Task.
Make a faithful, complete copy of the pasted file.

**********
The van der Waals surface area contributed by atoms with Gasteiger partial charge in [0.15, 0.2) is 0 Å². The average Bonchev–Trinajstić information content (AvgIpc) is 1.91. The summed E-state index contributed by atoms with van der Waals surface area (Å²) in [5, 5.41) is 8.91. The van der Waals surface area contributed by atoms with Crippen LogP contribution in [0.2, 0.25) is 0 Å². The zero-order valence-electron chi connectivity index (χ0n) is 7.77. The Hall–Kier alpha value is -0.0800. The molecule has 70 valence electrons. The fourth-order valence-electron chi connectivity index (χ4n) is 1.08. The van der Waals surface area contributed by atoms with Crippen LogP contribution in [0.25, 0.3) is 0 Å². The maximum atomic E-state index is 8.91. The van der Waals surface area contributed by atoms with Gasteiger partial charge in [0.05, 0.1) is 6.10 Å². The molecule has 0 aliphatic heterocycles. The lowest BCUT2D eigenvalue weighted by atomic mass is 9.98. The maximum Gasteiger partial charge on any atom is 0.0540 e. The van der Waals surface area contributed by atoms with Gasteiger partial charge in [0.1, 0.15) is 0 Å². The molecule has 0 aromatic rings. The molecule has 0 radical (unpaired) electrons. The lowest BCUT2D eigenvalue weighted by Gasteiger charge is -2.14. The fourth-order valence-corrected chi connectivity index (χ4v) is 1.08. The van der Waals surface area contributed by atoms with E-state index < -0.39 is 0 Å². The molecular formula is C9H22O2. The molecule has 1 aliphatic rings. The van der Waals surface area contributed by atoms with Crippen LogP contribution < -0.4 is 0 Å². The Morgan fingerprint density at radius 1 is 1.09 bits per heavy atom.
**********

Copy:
The van der Waals surface area contributed by atoms with Gasteiger partial charge in [0.15, 0.2) is 0 Å². The average Bonchev–Trinajstić information content (AvgIpc) is 1.91. The summed E-state index contributed by atoms with van der Waals surface area (Å²) in [5, 5.41) is 8.91. The van der Waals surface area contributed by atoms with Crippen LogP contribution in [0.2, 0.25) is 0 Å². The zero-order valence-electron chi connectivity index (χ0n) is 7.77. The Hall–Kier alpha value is -0.0800. The molecule has 70 valence electrons. The fourth-order valence-electron chi connectivity index (χ4n) is 1.08. The van der Waals surface area contributed by atoms with Crippen LogP contribution in [0.25, 0.3) is 0 Å². The maximum atomic E-state index is 8.91. The van der Waals surface area contributed by atoms with Gasteiger partial charge in [0.05, 0.1) is 6.10 Å². The molecule has 0 aliphatic heterocycles. The lowest BCUT2D eigenvalue weighted by atomic mass is 9.98. The maximum Gasteiger partial charge on any atom is 0.0540 e. The van der Waals surface area contributed by atoms with Gasteiger partial charge in [0.1, 0.15) is 0 Å². The molecule has 0 aromatic rings. The molecule has 0 radical (unpaired) electrons. The lowest BCUT2D eigenvalue weighted by Gasteiger charge is -2.14. The fourth-order valence-corrected chi connectivity index (χ4v) is 1.08. The van der Waals surface area contributed by atoms with E-state index < -0.39 is 0 Å². The molecular formula is C9H22O2. The molecule has 1 aliphatic rings. The van der Waals surface area contributed by atoms with Crippen LogP contribution < -0.4 is 0 Å². The Morgan fingerprint density at radius 1 is 1.09 bits per heavy atom.